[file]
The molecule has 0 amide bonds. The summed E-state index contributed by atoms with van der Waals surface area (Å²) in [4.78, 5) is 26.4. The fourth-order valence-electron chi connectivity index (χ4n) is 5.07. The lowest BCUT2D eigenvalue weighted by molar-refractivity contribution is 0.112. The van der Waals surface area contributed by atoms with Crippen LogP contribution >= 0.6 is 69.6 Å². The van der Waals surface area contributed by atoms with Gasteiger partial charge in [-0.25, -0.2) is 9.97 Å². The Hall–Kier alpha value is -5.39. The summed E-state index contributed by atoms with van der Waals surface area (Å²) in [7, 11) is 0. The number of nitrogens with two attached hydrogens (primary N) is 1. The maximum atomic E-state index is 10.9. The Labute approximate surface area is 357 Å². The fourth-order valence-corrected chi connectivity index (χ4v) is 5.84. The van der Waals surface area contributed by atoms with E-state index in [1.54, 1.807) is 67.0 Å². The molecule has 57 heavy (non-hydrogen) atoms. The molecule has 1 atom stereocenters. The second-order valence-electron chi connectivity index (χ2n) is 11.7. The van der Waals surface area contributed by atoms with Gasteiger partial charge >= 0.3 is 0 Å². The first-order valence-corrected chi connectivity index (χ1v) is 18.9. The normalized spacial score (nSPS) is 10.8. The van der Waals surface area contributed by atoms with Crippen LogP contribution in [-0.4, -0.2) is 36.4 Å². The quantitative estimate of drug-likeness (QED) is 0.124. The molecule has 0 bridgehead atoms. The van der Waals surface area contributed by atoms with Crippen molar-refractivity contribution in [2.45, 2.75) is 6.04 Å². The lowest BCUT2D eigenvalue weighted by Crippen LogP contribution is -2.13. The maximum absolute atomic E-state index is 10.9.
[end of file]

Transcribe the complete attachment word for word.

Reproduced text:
The molecule has 0 amide bonds. The summed E-state index contributed by atoms with van der Waals surface area (Å²) in [4.78, 5) is 26.4. The fourth-order valence-electron chi connectivity index (χ4n) is 5.07. The lowest BCUT2D eigenvalue weighted by molar-refractivity contribution is 0.112. The van der Waals surface area contributed by atoms with Crippen LogP contribution >= 0.6 is 69.6 Å². The van der Waals surface area contributed by atoms with Gasteiger partial charge in [-0.25, -0.2) is 9.97 Å². The Hall–Kier alpha value is -5.39. The summed E-state index contributed by atoms with van der Waals surface area (Å²) in [7, 11) is 0. The number of nitrogens with two attached hydrogens (primary N) is 1. The maximum atomic E-state index is 10.9. The Labute approximate surface area is 357 Å². The fourth-order valence-corrected chi connectivity index (χ4v) is 5.84. The van der Waals surface area contributed by atoms with E-state index in [1.54, 1.807) is 67.0 Å². The molecule has 57 heavy (non-hydrogen) atoms. The molecule has 1 atom stereocenters. The second-order valence-electron chi connectivity index (χ2n) is 11.7. The van der Waals surface area contributed by atoms with Gasteiger partial charge >= 0.3 is 0 Å². The first-order valence-corrected chi connectivity index (χ1v) is 18.9. The normalized spacial score (nSPS) is 10.8. The van der Waals surface area contributed by atoms with Crippen LogP contribution in [-0.4, -0.2) is 36.4 Å². The quantitative estimate of drug-likeness (QED) is 0.124. The molecule has 0 bridgehead atoms. The van der Waals surface area contributed by atoms with Crippen molar-refractivity contribution in [2.45, 2.75) is 6.04 Å². The lowest BCUT2D eigenvalue weighted by Crippen LogP contribution is -2.13. The maximum absolute atomic E-state index is 10.9.